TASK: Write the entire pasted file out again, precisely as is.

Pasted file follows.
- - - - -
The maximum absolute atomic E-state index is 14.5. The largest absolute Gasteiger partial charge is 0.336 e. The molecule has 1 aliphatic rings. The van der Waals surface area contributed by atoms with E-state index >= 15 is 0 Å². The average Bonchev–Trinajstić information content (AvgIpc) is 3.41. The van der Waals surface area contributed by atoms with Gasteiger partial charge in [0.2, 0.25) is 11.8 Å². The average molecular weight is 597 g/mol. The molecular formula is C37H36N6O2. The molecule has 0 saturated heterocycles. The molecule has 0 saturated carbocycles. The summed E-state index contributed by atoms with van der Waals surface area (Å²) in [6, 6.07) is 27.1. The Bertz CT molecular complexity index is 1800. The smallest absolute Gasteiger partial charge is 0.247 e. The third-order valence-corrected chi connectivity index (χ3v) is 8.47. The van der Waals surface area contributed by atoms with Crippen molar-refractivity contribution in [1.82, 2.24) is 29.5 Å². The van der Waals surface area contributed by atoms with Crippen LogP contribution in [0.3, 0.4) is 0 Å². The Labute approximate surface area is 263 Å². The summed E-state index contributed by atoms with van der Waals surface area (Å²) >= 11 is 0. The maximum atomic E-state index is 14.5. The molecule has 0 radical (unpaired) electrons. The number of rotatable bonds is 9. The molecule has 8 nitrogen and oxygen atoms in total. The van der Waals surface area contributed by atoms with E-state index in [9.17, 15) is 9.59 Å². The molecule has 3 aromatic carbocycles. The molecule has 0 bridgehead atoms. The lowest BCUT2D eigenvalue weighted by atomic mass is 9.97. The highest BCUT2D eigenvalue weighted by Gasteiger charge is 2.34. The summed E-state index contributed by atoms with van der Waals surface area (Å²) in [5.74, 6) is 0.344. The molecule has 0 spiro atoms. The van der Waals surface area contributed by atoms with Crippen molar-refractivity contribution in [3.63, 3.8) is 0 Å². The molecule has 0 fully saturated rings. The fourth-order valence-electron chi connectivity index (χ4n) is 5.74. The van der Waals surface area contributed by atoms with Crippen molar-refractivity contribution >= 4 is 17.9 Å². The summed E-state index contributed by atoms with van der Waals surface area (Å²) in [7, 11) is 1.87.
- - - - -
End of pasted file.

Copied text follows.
The maximum absolute atomic E-state index is 14.5. The largest absolute Gasteiger partial charge is 0.336 e. The molecule has 1 aliphatic rings. The van der Waals surface area contributed by atoms with E-state index >= 15 is 0 Å². The average Bonchev–Trinajstić information content (AvgIpc) is 3.41. The van der Waals surface area contributed by atoms with Gasteiger partial charge in [0.2, 0.25) is 11.8 Å². The average molecular weight is 597 g/mol. The molecular formula is C37H36N6O2. The molecule has 0 saturated heterocycles. The molecule has 0 saturated carbocycles. The summed E-state index contributed by atoms with van der Waals surface area (Å²) in [6, 6.07) is 27.1. The Bertz CT molecular complexity index is 1800. The smallest absolute Gasteiger partial charge is 0.247 e. The third-order valence-corrected chi connectivity index (χ3v) is 8.47. The van der Waals surface area contributed by atoms with Crippen molar-refractivity contribution in [1.82, 2.24) is 29.5 Å². The van der Waals surface area contributed by atoms with Crippen LogP contribution in [0.3, 0.4) is 0 Å². The Labute approximate surface area is 263 Å². The summed E-state index contributed by atoms with van der Waals surface area (Å²) >= 11 is 0. The maximum atomic E-state index is 14.5. The molecule has 0 radical (unpaired) electrons. The number of rotatable bonds is 9. The molecule has 8 nitrogen and oxygen atoms in total. The van der Waals surface area contributed by atoms with E-state index in [9.17, 15) is 9.59 Å². The molecule has 3 aromatic carbocycles. The molecule has 0 bridgehead atoms. The lowest BCUT2D eigenvalue weighted by atomic mass is 9.97. The highest BCUT2D eigenvalue weighted by Gasteiger charge is 2.34. The summed E-state index contributed by atoms with van der Waals surface area (Å²) in [5.74, 6) is 0.344. The molecule has 0 spiro atoms. The van der Waals surface area contributed by atoms with Crippen molar-refractivity contribution in [3.63, 3.8) is 0 Å². The molecule has 0 fully saturated rings. The fourth-order valence-electron chi connectivity index (χ4n) is 5.74. The van der Waals surface area contributed by atoms with Crippen molar-refractivity contribution >= 4 is 17.9 Å². The summed E-state index contributed by atoms with van der Waals surface area (Å²) in [7, 11) is 1.87.